Confronting Egypt’s Implementation Gap

Anna Nadgrodkiewicz and Marko Tomicic present the Implementation Gap handbook.

Anna Nadgrodkiewicz and Marko Tomicic present the Implementation Gap handbook.

This past week, CIPE’s Cairo field office worked with partners Federation of Economic Development Associations (FEDA) and United Group to facilitate a conference on “Combating Corruption between the State and the Society.” The event was intended to summarize the lessons learned and experience gained by CIPE and its partners since 2008 under CIPE Egypt’s U.S. Agency for International Development- funded Combating Corruption and Promoting Transparency program, and to lay the groundwork for the newly-funded, two-year next phase of the initiative.

Of particular interest to the approximately 120 Egyptians present were two panelists who telecasted in from our Washington, DC office to share their perceptions of the “implementation gap” in Egyptian governance.

Marko Tomicic, a manager at the innovative transparency, governance, and corruption research organization Global Integrity, encouraged the audience to shy away from the conventional reliance on ranking indexes to understand the relative successes and failures of a country, and in particular, their own country.

Tomicic explored the need for those assessing progress to be more receptive to the possibility that innovation and deterioration in governance and implementation can come from anywhere on the global line-up.  Such classifications, Tomicic argued, inadvertently imply that countries are following a straight path when climbing the rungs of an evaluation ladder. In fact, a country like Kenya has tied Germany in terms of a citizen’s legal right to request information and actually surpassed Germany in terms of the Kenyan legal framework assessment, despite the fact that Germany has outshone Kenya in terms of implementation of the legal framework. Such accomplishments can be overshadowed by many less-dimensional rating systems — a lapse in comprehension that can prove detrimental to the momentum of cooperation and change.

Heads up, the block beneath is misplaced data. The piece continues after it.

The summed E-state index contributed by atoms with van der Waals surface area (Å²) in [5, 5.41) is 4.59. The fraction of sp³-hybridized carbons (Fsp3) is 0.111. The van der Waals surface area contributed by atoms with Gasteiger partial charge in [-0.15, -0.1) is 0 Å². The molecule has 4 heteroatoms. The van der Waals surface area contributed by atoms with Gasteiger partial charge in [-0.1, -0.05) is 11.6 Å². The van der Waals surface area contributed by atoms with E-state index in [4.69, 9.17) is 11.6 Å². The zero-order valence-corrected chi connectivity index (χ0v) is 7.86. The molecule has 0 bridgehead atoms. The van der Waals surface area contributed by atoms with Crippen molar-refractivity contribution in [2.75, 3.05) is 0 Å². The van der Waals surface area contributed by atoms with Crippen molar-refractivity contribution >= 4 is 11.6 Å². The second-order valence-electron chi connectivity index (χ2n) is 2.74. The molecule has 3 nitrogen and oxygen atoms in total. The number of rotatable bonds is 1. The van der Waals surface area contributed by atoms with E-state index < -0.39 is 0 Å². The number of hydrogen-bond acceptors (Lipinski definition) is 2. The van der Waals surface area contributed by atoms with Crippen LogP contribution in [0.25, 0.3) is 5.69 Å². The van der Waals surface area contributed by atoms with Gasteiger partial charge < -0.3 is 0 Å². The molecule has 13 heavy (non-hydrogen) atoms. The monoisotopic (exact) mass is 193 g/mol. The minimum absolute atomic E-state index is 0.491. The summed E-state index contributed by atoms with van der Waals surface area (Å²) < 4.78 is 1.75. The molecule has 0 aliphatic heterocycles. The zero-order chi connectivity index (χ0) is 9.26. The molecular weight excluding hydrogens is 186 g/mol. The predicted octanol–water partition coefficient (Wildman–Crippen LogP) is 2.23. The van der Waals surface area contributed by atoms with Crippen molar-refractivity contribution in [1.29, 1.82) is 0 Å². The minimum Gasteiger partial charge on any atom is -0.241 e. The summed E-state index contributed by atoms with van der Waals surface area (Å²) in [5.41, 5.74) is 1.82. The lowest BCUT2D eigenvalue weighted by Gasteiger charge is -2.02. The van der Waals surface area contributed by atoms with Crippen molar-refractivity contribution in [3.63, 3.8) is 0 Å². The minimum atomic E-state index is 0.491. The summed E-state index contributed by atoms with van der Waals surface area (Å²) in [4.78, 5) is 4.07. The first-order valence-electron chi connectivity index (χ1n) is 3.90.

Tomicic referred to Global Integrity’s Egypt (2010) scorecard, which was researched prior to the 2011 revolution yet still signaled deterioration regarding anti-corruption and transparency performance. Participant concern for Egypt’s relatively low implementation gap rating was addressed by explaining the context in which the scorecard more appropriately positions Egypt in relation to other transition countries such as the Philippines, which struggles to implement a comparatively advanced legal framework.

Many audience members conveyed a sense of hopelessness and frustration about the current situation in Egypt — that the system felt broken. Such sentiment is a common theme in transition countries, and Tomicic predicted more disappointment would unfold in the short term.  The second panelist, CIPE Global Senior Program Officer Anna Nadgrodkiewicz, offered several concrete starting points for reformers to consider when faced with the overwhelming task of evolving a nation’s system. Nadgrodkiewicz emphasized a narrow focus on specific issues that have maintained grassroots support and ownership. She urged reformers to stay positive by considering the incentive structures and contexts that have remained intact. Performing a realistic assessment of societal capabilities will determine where the springboard for action lies: if the possibility for transformation at the national level is ambiguous, reformers should shift efforts to a different stage that stands a better chance for success, such as in regional, provincial, or municipal settings.